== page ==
Vale SA (NYSE:VALE) reported a loss of $0.33 a share in 2015, down from a profit of $0.86 in 2014, but better than the $0.49-per-share loss analysts had been expecting. Revenues of around $26 billion were well off 2014's $38.2 billion and slightly above the $25.6 billion analysts were projecting. No matter how you slice it, however, 2015 was a very bad year for Vale. Here are the things you need to know.
All bad, all the time
The biggest impact on Vale's results was a near across the board decline in commodity prices. Its iron business, which made up roughly 65% of revenues last year and around 83% of EBITDA was the most worrisome problem. Although Vale increased its output to record levels, showing strong execution on an operating level, the prices it got for what it produced fell drastically. For example, iron ore fines prices declined 36% year over year in 2015.
This is no different from its peers, though, with Rio Tinto (NYSE:RIO) recently reporting that its iron ore price realizations in 2015 declined roughly 42% year over year. That price drop led to a 45% EBITDA decline in Rio's iron ore business. So it's bad all around in the iron space.
But iron ore wasn't the only problem for Vale, just the biggest one. The nickel, copper, and coal operations were all hit by falling prices, too. The fertilizers segment was probably the best performer, with cost reductions and exchange rate changes behind a year-over-year improvement in adjusted EBITDA. So even here, the news wasn't actually great, just not as bad as the rest of the business. It was a year that Vale, and its investors, would like to forget.
Raising cash, cutting costs
One area where Vale did some heavy lifting was cost cutting. It reduced operating costs about 24% last year, including a massive 65% decline in sales, general, and administrative expenses. And the Brazilian miner trimmed its capital spending by around 30%. That's in line with peers such as BHP Billiton (NYSE:BHP), which cut capital spending by around 40%, year over year, in the past six months alone.
The deep cost cuts, however, haven't been enough to offset the weakness in the commodities markets. That's why Vale has also been trying hard to raise cash by selling assets and inking streaming deals. It raised $3.5 billion or so in this manner. The unfortunate thing is that debt was at roughly the same level at the end of 2015 as it was in 2014. This helps explain why the dividend was eliminated in late January. When all is said and done, Vale is clearly in survival mode, and at best, it's treading water right now.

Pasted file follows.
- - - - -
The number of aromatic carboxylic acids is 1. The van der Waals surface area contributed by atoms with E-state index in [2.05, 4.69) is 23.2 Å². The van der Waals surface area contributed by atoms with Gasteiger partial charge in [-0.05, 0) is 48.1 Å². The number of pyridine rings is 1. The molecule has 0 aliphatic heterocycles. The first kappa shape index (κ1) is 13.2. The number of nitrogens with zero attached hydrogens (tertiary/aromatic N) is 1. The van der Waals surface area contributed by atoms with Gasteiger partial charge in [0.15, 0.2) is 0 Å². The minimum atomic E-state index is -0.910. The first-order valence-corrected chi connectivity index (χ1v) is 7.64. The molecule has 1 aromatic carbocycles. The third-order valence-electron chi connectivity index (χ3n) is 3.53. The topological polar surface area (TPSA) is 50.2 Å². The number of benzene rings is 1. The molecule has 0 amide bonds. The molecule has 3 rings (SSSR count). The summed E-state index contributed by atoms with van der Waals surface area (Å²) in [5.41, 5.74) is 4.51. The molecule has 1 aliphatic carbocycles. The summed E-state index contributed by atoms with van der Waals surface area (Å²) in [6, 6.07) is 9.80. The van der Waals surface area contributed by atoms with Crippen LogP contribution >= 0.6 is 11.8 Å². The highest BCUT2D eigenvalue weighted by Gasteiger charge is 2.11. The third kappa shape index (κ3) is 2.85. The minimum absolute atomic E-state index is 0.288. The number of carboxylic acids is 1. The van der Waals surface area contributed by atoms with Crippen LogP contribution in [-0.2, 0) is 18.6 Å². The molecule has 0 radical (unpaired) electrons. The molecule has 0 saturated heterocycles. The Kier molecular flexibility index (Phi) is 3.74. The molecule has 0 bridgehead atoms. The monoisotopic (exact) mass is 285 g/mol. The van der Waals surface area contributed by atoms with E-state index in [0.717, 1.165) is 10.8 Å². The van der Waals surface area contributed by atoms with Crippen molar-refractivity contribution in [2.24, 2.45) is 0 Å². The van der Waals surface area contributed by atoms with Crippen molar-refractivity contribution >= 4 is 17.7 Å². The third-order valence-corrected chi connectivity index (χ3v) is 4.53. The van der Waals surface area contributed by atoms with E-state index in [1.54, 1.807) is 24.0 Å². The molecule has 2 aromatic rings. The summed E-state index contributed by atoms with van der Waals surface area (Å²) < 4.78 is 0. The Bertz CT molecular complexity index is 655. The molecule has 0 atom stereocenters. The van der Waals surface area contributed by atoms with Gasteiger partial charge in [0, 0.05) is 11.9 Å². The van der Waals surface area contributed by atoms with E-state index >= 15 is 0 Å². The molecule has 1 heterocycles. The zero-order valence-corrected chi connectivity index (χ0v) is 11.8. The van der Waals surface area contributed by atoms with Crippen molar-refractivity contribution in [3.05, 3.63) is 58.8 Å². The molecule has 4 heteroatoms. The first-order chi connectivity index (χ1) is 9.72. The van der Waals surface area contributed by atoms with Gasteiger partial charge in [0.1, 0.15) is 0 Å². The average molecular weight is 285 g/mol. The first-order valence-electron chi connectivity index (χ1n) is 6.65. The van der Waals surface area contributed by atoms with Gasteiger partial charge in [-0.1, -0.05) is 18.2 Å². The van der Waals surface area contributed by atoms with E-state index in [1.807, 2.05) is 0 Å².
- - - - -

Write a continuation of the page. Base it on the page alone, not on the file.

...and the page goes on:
As if that weren't bad enough ...
So things are bad at Vale, which is why the accident at Samarco, a 50/50 joint venture with BHP, is so troubling. A waste containment dam at Samarco burst late last year, taking lives and causing material damage to surrounding towns. That mine is currently not producing any iron ore, and the cost for cleaning up the damage is likely to be huge. So far, Vale has taken a $132 million impairment charge, but you need to juxtapose that against its partner BHP, which took a pre-tax charge of $1.2 billion ($850 million after tax).
Adding to the concern here is that Brazil is looking for around $5 billion in compensation from Vale and BHP. Samarco is structured as a separate company, which Vale and BHP are trying to use to shield themselves from at least some of the liability. But it's still better to think of Brazil's $5 billion figure as a starting point in what is sure to be a long and drawn-out process. In other words, Vale's hit from this event is likely to grow from here.
Doing what it can
There's no denying that 2015 was a bad year for Vale. But it was bad for all of the major miners, including Rio and BHP. Vale is working hard to control the things it can, for example operating at peak production levels while cutting costs dramatically. However, it can't do anything about commodity prices. And the Samarco disaster is a wild card that isn't likely to go away any time soon. Conservative investors should see 2015 earnings as a warning sign.